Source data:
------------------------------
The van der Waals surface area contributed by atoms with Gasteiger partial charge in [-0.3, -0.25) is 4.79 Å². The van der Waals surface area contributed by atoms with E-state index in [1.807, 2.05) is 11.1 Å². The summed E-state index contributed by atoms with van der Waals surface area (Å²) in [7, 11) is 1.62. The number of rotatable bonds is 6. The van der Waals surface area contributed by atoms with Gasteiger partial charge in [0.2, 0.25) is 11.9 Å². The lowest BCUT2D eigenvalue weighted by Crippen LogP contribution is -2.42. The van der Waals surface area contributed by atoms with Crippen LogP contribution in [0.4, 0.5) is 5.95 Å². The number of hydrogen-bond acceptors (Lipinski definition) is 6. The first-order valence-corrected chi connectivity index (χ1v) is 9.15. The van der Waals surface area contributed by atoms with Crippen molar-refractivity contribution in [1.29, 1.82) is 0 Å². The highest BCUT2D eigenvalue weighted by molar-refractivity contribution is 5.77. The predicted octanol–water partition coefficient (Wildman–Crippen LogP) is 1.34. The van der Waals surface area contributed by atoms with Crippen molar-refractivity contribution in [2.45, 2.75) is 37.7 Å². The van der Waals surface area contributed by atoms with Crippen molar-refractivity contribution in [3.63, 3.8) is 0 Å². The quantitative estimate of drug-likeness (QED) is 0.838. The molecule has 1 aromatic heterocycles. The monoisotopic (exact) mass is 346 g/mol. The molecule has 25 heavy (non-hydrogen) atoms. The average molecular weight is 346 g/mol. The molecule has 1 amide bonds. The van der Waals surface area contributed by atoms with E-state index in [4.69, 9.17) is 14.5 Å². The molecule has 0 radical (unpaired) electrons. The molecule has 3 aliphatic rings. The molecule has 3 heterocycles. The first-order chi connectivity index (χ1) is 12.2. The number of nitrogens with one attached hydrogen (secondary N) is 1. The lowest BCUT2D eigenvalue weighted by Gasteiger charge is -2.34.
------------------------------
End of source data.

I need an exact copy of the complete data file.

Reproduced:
The van der Waals surface area contributed by atoms with Gasteiger partial charge in [-0.3, -0.25) is 4.79 Å². The van der Waals surface area contributed by atoms with E-state index in [1.807, 2.05) is 11.1 Å². The summed E-state index contributed by atoms with van der Waals surface area (Å²) in [7, 11) is 1.62. The number of rotatable bonds is 6. The van der Waals surface area contributed by atoms with Gasteiger partial charge in [0.2, 0.25) is 11.9 Å². The lowest BCUT2D eigenvalue weighted by Crippen LogP contribution is -2.42. The van der Waals surface area contributed by atoms with Crippen LogP contribution in [0.4, 0.5) is 5.95 Å². The number of hydrogen-bond acceptors (Lipinski definition) is 6. The first-order valence-corrected chi connectivity index (χ1v) is 9.15. The van der Waals surface area contributed by atoms with Crippen molar-refractivity contribution in [1.29, 1.82) is 0 Å². The highest BCUT2D eigenvalue weighted by molar-refractivity contribution is 5.77. The predicted octanol–water partition coefficient (Wildman–Crippen LogP) is 1.34. The van der Waals surface area contributed by atoms with Crippen molar-refractivity contribution in [2.45, 2.75) is 37.7 Å². The van der Waals surface area contributed by atoms with Crippen molar-refractivity contribution in [3.63, 3.8) is 0 Å². The quantitative estimate of drug-likeness (QED) is 0.838. The molecule has 1 aromatic heterocycles. The monoisotopic (exact) mass is 346 g/mol. The molecule has 25 heavy (non-hydrogen) atoms. The average molecular weight is 346 g/mol. The molecule has 1 amide bonds. The van der Waals surface area contributed by atoms with E-state index in [4.69, 9.17) is 14.5 Å². The molecule has 0 radical (unpaired) electrons. The molecule has 3 aliphatic rings. The molecule has 3 heterocycles. The first-order chi connectivity index (χ1) is 12.2. The number of nitrogens with one attached hydrogen (secondary N) is 1. The lowest BCUT2D eigenvalue weighted by Gasteiger charge is -2.34.